St.Paul Apostolic Tabernacle was born in April of 1990 as Twin Cities Apostolic Church and was the first Oneness Apostolic church within the city limits of either St. Paul or Minneapolis since 1965. We met for four months in St. Anthony Recreation Center close to 280 and I-94, centrally located between Minnesota's two largest cities. In September 1990 we moved to 1671 Summit Ave and shared the building with two other renting churches and the owners: St. Paul Area Council of Churches. When they decided to rebuild the old Mormon church building we needed to move yet again. We had been on Summit for six years and one week. Our third move was to Randolph Heights Presbyterian Church at 435 S. Hamline where we used the chapel for 25 months. This was the first building in over 6 years where we could semi-permanently set up our sound equipment (the Hammond organ with Leslie and our drums). Although it had no air condetioning, we were nonetheless grateful to have a place to worship! Our last rental building was Grace Community on Portland Ave which Pastor White opened up to us for three months until we made the move to our own building.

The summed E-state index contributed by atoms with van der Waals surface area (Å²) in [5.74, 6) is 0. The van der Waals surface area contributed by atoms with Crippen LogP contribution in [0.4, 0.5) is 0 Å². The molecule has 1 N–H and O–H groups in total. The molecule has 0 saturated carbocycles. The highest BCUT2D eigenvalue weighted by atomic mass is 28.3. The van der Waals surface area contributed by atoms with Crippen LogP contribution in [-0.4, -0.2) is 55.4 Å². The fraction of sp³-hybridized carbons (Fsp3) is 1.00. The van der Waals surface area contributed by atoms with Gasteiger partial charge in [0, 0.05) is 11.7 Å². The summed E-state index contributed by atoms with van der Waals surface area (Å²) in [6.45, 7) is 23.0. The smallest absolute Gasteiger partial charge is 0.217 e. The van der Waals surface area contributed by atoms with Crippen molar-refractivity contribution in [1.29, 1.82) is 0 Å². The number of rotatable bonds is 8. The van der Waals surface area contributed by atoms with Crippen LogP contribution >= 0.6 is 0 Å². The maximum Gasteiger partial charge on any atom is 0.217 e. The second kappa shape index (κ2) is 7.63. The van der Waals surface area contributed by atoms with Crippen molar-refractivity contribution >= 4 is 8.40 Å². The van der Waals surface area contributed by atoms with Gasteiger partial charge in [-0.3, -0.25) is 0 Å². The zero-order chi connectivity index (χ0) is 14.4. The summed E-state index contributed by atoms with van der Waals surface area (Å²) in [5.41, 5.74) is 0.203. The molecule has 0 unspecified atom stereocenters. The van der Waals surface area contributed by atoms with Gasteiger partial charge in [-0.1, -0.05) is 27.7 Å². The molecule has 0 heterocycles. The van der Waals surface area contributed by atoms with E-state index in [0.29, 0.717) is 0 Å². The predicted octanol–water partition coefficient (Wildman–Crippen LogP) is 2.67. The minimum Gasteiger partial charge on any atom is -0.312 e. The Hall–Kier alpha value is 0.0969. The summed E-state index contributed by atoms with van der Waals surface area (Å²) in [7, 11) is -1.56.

We had walked and driven the streets of St. Paul for nine years looking for a building. We seriously looked at several places that for one reason or another wouldn't work. We cried at the buildings that were sold and turned into homes or apartments. Many of these were priced at $70,000 just before we arrived in St. Paul. This figure was one we held onto hoping to find an existing building for a price close to that. One church burned down on the east side, another was way too big and would be very expensive to heat or cool. Two had no parking lots and no willingness by the businesses close by to lease parking for church services. Another one we looked at was the old Sveden House Restaurant on Snelling and Sherburne, which was sold for $185,000 including parking lot but a flat roof and a disastrous interior.